A few decades before St. Francis of Assisi spent time there, Gubbio had known the virtues of St. Ubaldus (c. 1085-1160), who was bishop of the city for 31 years and helped to protect it from enemy attacks. He was born into the noble Baldassini family and lost his father when still a child.
The apostolic nature of the Church is particularly evident on the feast of St. Matthias, who was called to replace Judas Iscariot in the time immediately following the Ascension. The initiative was taken by Peter, who thus began to exercise the supreme ministry to which Jesus had called him.
Saint Pachomius (c. 292-348), generally considered the founder of cenobitic monasticism, achieved several records in the history of Christianity. These records are all the more surprising considering that he was born of pagan parents: proof of how Providence works wonders through those who give their full acceptance to the divine will.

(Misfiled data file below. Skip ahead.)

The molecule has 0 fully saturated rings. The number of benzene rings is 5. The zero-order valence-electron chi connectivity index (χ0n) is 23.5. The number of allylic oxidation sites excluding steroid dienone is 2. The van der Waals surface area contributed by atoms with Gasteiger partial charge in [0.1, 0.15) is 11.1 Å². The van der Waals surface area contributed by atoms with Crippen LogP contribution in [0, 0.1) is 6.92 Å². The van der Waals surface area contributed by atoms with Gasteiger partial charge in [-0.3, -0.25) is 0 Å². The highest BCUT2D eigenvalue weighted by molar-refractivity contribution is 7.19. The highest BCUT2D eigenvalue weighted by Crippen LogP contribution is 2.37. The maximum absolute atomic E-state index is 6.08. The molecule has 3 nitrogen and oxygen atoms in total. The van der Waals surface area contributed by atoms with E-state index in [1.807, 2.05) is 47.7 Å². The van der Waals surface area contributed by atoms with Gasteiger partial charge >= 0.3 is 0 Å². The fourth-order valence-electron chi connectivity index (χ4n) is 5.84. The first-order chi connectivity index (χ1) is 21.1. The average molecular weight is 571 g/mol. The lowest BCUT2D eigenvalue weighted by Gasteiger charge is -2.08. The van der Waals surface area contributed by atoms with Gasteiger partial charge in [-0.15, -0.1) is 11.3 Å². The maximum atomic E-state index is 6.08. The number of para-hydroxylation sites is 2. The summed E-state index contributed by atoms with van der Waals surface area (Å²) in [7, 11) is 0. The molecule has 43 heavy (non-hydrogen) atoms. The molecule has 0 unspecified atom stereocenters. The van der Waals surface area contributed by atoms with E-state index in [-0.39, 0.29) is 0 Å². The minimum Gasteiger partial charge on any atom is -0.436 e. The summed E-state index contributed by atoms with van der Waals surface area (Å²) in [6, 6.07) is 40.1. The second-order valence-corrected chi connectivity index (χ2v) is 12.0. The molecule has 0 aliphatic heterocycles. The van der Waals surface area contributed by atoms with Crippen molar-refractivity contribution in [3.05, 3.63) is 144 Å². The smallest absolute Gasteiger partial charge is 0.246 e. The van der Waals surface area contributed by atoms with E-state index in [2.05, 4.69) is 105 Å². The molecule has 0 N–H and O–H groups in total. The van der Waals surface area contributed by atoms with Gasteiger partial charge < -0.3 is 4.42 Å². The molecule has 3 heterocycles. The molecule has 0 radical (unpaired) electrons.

Saint Ambrose's piety towards the martyrs accounts for much of the popularity of the cult of Saint Victor (†303), one of the most beautiful figures to have been witness to Christ during the Great Persecution, to the point of giving up his life. Ambrose, bishop of Milan since 7 December 374, spoke of him in the Expositio evangelii secundum Lucam and in the hymn Victor, Nabor, Felix pii.